2) Stop coveting. If you stop believing that you are the oracle of all greatness & failure in divining future impact from players, you’ll start becoming more agnostic to your peers’ abilities and your own. The result will be less interest in trading up and more willingness to trade down. That the Giants traded up 7 spots for Baker and gave up a late 4th and early 5th is bad. Situationally, it was worse, because there were literally 9 players in the Secondary that were there of similar skill. Of course, the Giants will tell you that Baker was much better. Maybe. Reread the first 2 sentences of (2) and you will become a better drafting organization. As a reminder, most rookie draft picks are out of football after 4 years. This is the evidence and verification of the need to stop coveting.

3) Everyone has 3 gears in their Draft car. One to go forward (move up). One for Neutral (stand pat). One to go backward (trade down). There were 36 trades made last year. 6 were made this year on Day 1. Another 16 trades were made on Day 2. Apparently, the Giants are the only team in the NFL that has 2 gears, one for neutral and one for forward. Yes, in the past 13 years, the Giants have not traded down ONCE. That is a systematic destroyer of value, since there is more value in trading down. (See Richard Thaler, University of Chicago.) Last year the Patriots made 7 of those 36 trades. Care to guess how many of those 7 trades they traded down? 6 out of 7 times.

3a) Not trading down in the past 13 years is further proof that the Giants covet (2 above).

4) I was reading in horror on Wednesday about word leaking that the Giants were “taking Jones, as early as 1.06.” It was clearly not misinformation. There has been a leak in this organization for many years now. I am fairly certain I know who it is. This is unconscionable for any team to be discussing their plans. In trading, it allows you to get “fronted.” I could imagine Warren Buffett, as he planned to make his next purchase of stock… hmm, ya see stock XYZ? I’ll be buying billions of dollars of that tomorrow in the open market.


As bad as everything in (1) through (3) above is, (4) is much worse, because you are not the mullet anymore. Now you are the mullet with a tell. How do we see this? When teams trade ahead to grab Jack Conklin and Leonard Floyd in front of Eli Apple. Or when TB fronts ahead for Doug Martin before David Wilson.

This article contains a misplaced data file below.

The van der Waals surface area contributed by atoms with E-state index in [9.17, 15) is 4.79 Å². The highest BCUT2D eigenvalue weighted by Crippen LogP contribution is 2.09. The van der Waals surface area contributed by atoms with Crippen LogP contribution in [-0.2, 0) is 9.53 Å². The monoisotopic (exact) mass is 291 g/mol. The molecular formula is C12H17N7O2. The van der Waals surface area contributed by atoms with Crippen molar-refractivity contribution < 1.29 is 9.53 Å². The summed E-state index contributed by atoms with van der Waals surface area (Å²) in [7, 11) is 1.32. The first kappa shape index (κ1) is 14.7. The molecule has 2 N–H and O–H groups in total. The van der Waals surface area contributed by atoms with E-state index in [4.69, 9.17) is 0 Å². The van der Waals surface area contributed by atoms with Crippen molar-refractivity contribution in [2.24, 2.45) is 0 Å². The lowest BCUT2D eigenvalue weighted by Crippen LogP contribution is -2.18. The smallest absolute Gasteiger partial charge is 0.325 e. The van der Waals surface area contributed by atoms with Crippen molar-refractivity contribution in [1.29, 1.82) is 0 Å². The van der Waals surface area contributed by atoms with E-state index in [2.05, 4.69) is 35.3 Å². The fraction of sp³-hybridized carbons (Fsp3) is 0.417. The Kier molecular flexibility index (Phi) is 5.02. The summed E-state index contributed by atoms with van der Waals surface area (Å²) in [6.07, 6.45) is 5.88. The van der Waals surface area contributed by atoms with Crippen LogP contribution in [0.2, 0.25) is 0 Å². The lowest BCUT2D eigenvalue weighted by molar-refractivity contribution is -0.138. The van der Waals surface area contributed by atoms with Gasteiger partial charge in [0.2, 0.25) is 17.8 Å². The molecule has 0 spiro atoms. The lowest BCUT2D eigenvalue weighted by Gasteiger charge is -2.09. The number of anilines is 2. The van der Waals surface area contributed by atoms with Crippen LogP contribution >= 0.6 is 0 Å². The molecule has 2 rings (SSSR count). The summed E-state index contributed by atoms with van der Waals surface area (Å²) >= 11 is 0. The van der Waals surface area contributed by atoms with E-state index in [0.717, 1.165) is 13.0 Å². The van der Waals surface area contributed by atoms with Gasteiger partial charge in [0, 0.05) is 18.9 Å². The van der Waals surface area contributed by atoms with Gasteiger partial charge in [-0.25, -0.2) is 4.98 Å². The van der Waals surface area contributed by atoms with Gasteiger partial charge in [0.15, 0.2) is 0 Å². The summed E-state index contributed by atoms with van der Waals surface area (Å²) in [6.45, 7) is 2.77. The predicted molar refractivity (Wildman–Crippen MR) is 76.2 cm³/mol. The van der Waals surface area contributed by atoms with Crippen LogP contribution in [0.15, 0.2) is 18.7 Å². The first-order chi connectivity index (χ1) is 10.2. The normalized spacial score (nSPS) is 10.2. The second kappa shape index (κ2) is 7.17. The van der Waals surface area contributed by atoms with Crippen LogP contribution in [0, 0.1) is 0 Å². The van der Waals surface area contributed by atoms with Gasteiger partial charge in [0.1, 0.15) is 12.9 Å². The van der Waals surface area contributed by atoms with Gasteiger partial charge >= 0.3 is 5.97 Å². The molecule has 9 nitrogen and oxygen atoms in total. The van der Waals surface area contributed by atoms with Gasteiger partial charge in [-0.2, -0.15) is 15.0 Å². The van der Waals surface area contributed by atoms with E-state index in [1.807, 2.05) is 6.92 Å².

I asked a team source for a reaction to the Titans and Bears both trading over the Giants for those top two targets (the Titans took Conklin at 8, the Bears took Floyd at 9). The response… well let’s just say it really isn’t suitable for a family newspaper. But suffice it to say they weren’t happy. “P—ed off” is how a league source described them.

This year, lol, Jones was so far off (/into) the OVERDRAFT reservation that no one bothered fronting Jones at 1.06. Congratulations- you finally got your man despite your attempt to notify everyone beforehand. The Giants eat like a bird and sh*t like an elephant.

Gettleman, in discussing his decision to take Jones at 1.06 instead of waiting for 1.17, said that he “was not willing to risk it.” Notice other words in this recounting… “Full Bloom Love.” Infatuation. While I respect a certain amount of conviction, when you get emotionally attached to any selection, the end is nigh. In trading parlance, Gettleman became married to his position. BIG MISTAKE.  The Giants were willing to part with a 2.37 pick for Josh Rosen but Arizona wanted a Round 1 pick. You have to have other options. The key to making a good decision is having a plan and alternatives. The Giants had MANY alternatives to Daniel Jones if he was not there at 1.17. Yes, we have the benefit of 20-20 hindsight to know it was only the Giants, Redskins and Dolphins who were interested in a QB to any significant degree. But that was pretty much well understood BEFORE the draft. Jacksonville took Foles. Denver took Flacco. The alternatives to Jones were Haskins, Lock, and Rosen. That is 4 choices and only 3 teams. That is the reverse of musical chairs. That is multiple flexibility for the QB pursuer. Yes, obviously there is less “infatuation” with other choices, but you have to remove emotion from this and be willing to let Jones go if he is not there at 1.17. He would have been there. You take Josh Allen at 1.06, you get an elite (2nd ranked player in the entire draft) pass rusher, and you take Jones at 1.17.

Let’s talk more about this risk to Jones not being there. Tough Sh*t. Divorce yourself from coveting. Do you really see Bill Belichick behaving this way? Team first, individual players last. Belichick traded away Richard Seymour in his prime. He is not married to his players, even if they are 3 time First Team All-Pro.